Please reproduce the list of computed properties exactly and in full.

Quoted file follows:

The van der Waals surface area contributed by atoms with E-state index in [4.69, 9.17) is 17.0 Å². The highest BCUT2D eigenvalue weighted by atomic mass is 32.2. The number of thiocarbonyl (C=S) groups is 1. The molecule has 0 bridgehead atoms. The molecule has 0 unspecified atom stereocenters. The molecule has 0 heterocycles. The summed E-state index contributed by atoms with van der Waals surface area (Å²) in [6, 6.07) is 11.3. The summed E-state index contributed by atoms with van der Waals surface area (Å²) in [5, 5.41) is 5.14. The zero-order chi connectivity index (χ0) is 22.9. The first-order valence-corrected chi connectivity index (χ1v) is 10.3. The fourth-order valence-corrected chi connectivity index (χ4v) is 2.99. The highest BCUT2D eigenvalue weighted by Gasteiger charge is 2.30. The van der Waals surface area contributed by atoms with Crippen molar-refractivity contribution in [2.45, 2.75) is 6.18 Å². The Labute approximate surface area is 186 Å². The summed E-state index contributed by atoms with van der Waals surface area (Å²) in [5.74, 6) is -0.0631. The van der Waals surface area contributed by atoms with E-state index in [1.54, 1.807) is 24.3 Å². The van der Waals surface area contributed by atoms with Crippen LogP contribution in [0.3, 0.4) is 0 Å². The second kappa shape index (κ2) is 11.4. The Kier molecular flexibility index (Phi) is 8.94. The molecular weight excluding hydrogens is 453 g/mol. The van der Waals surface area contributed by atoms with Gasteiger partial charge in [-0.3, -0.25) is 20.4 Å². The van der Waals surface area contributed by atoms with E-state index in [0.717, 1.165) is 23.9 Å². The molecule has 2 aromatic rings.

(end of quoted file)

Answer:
The van der Waals surface area contributed by atoms with E-state index in [4.69, 9.17) is 17.0 Å². The highest BCUT2D eigenvalue weighted by atomic mass is 32.2. The number of thiocarbonyl (C=S) groups is 1. The molecule has 0 bridgehead atoms. The molecule has 0 unspecified atom stereocenters. The molecule has 0 heterocycles. The summed E-state index contributed by atoms with van der Waals surface area (Å²) in [6, 6.07) is 11.3. The summed E-state index contributed by atoms with van der Waals surface area (Å²) in [5, 5.41) is 5.14. The zero-order chi connectivity index (χ0) is 22.9. The first-order valence-corrected chi connectivity index (χ1v) is 10.3. The fourth-order valence-corrected chi connectivity index (χ4v) is 2.99. The highest BCUT2D eigenvalue weighted by Gasteiger charge is 2.30. The van der Waals surface area contributed by atoms with Crippen molar-refractivity contribution in [2.45, 2.75) is 6.18 Å². The Labute approximate surface area is 186 Å². The summed E-state index contributed by atoms with van der Waals surface area (Å²) in [5.74, 6) is -0.0631. The van der Waals surface area contributed by atoms with E-state index in [1.54, 1.807) is 24.3 Å². The van der Waals surface area contributed by atoms with Crippen LogP contribution in [0.3, 0.4) is 0 Å². The second kappa shape index (κ2) is 11.4. The Kier molecular flexibility index (Phi) is 8.94. The molecular weight excluding hydrogens is 453 g/mol. The van der Waals surface area contributed by atoms with Gasteiger partial charge in [-0.3, -0.25) is 20.4 Å². The van der Waals surface area contributed by atoms with E-state index in [0.717, 1.165) is 23.9 Å². The molecule has 2 aromatic rings.